Other highlights include “Mathematics” a killer pop tune, Victoria may well not know her “Fibonacci or Pythagoras” but she certainly knows the formulae for making glittering, danceable pop. “Click” is the sort of song much beloved by 80’s teen flick maestro John Hughes; one can almost imagine it playing in the background whilst Hughes zooms in on Molly Ringwald’s strangely appealing face. Molly looks reflective, as she stoically tries to recover from yet another broken heart, a single tear slowly slides down her alabaster skin…. “Tune Into My Heart” keeps things firmly in the 80’s pop arena and conjures up memories of “Let’s Hear It For The Boy” from “Footloose” unfortunately this also invokes the unwelcome spectre of absurdly mulleted Kevin Bacon, replete in tie dyed jeans enthusing “Hey, hey! What’s this I see? I thought this was a party. LET’S DANCE!” Like Thatcherism and “The Hit Man And Her” some things from the 80’s should never be revisited!

“Symmetry” features a duet with Christian Bale in Batman mode sound alike, Phil Oakey. It compares favourably with anything on the Human League’s breakthrough pop classic “Dare” and works fantastically well. Doubtless it will inspire the young ‘uns to investigate The Human Leagues back catalogue and one wonders what they will make of tracks such as “A Crow And A Baby” and “Empire State Human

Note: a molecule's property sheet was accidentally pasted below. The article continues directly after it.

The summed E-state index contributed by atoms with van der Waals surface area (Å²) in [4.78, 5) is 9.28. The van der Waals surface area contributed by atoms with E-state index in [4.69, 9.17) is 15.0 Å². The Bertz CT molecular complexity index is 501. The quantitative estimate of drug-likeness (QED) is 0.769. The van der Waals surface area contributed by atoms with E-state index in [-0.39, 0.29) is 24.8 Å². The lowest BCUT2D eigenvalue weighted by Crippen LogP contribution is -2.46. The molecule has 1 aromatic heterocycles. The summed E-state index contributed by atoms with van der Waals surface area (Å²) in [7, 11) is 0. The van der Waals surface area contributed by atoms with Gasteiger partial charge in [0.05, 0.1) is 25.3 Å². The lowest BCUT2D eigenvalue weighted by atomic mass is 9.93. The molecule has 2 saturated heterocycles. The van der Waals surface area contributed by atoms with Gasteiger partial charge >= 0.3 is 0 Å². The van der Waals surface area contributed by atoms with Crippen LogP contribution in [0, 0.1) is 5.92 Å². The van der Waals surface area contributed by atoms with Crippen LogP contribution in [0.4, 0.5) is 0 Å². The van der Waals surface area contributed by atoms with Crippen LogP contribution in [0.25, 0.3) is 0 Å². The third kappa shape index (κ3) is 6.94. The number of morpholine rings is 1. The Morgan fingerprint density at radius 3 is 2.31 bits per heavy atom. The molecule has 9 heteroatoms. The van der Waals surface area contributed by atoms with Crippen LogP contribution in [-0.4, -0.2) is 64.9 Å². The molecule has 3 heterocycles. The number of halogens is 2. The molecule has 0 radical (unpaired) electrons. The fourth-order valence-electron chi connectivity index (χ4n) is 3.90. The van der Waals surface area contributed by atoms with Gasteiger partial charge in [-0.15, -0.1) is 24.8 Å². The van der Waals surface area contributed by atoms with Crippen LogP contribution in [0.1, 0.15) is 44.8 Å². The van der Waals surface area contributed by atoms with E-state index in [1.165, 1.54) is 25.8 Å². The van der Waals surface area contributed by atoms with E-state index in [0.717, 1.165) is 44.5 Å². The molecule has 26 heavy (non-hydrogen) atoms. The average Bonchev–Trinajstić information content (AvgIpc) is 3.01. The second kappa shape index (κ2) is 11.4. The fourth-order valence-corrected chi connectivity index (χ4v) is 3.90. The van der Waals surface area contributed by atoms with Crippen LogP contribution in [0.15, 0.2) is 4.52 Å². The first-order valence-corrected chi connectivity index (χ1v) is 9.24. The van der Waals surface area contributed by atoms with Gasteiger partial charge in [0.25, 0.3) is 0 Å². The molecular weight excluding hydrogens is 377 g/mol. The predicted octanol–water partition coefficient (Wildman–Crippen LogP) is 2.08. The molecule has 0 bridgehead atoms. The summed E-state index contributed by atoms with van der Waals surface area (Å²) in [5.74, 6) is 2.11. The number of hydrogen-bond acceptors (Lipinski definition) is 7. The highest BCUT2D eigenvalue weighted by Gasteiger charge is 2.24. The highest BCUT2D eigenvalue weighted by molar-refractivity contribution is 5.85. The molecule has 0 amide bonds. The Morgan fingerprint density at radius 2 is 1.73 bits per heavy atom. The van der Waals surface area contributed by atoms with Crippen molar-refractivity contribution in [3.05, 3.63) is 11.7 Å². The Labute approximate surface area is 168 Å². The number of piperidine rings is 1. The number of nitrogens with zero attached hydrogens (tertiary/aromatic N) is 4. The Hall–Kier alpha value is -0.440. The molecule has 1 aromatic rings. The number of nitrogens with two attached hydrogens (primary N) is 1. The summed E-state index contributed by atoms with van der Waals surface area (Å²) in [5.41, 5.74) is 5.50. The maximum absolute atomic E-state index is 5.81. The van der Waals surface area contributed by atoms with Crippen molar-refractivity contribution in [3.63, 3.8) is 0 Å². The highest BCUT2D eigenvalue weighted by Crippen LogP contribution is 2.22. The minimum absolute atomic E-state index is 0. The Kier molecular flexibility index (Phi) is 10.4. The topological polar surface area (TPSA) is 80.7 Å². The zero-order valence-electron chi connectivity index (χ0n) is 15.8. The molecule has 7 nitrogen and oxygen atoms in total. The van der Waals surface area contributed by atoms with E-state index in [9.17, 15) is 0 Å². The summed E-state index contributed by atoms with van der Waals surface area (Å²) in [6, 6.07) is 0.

Not everything comes off; there are a couple of tracks that would surely be welcomed by Bernard Matthews with open arms. “Ghosts” for example is a real clunker; the idea may well have been to produce a slightly off kilter, kooky 80’s style Kate Bush inspired number. Unfortunately the song lumbers about with all the grace of Hagrid’s clumsy brother Grawp (from Harry Potter) before tripping over its ambition and landing on its bottom in an undignified heap.  “Remedy” is pure Euro kitsch, camper than God’s own panto dame Christopher Biggins performing “Go West” and will probably be everybody’s holiday song this year. Imagine a Lithuanian Laura Branigan performing at the Eurovision and you’re in the right ball park….But these are but minor gripes, on the whole if it’s a pure pop album you’re looking for, you can’t go wrong getting your hands on erm..  “Hands”! Unlike the personality vacuum that is the empty pop machine known as Girls Aloud, “Hands” has Hesketh’s pop vision running throughout,   like embossed letters through Blackpool rock. It won’t change your life, indeed one suspects that if you’re looking to Pop music to help initiate that sort of change, you’re looking in completely the wrong area (join a gym, read Dostoyevsky, change your job). That’s not to say “Hands” is artless or disposable, far from it, at its best it delivers highly sophisticated pop that pretty much makes Kylies back catalogue seem redundant.   It’s joyous crowd pleasing music of the highest order and doubtless will fill various dance floors up and down the country and provide the soundtrack to a cracking good night out, and do you know what?  Sometimes that’s all you need from pop music, innit?



Official Site

“New In Town” By Little Boots



Bookmark and Share

0 thoughts on “Little Boots- “Hands” Review”

  1. Never heard of Little Boots, mind you, I don’t live that far from Northampton :)) This is cool, thanks!

  2. Surprised to find this view on this blog. Didn’t think you liked pop. Glad you like the album, a good review!


Leave a Reply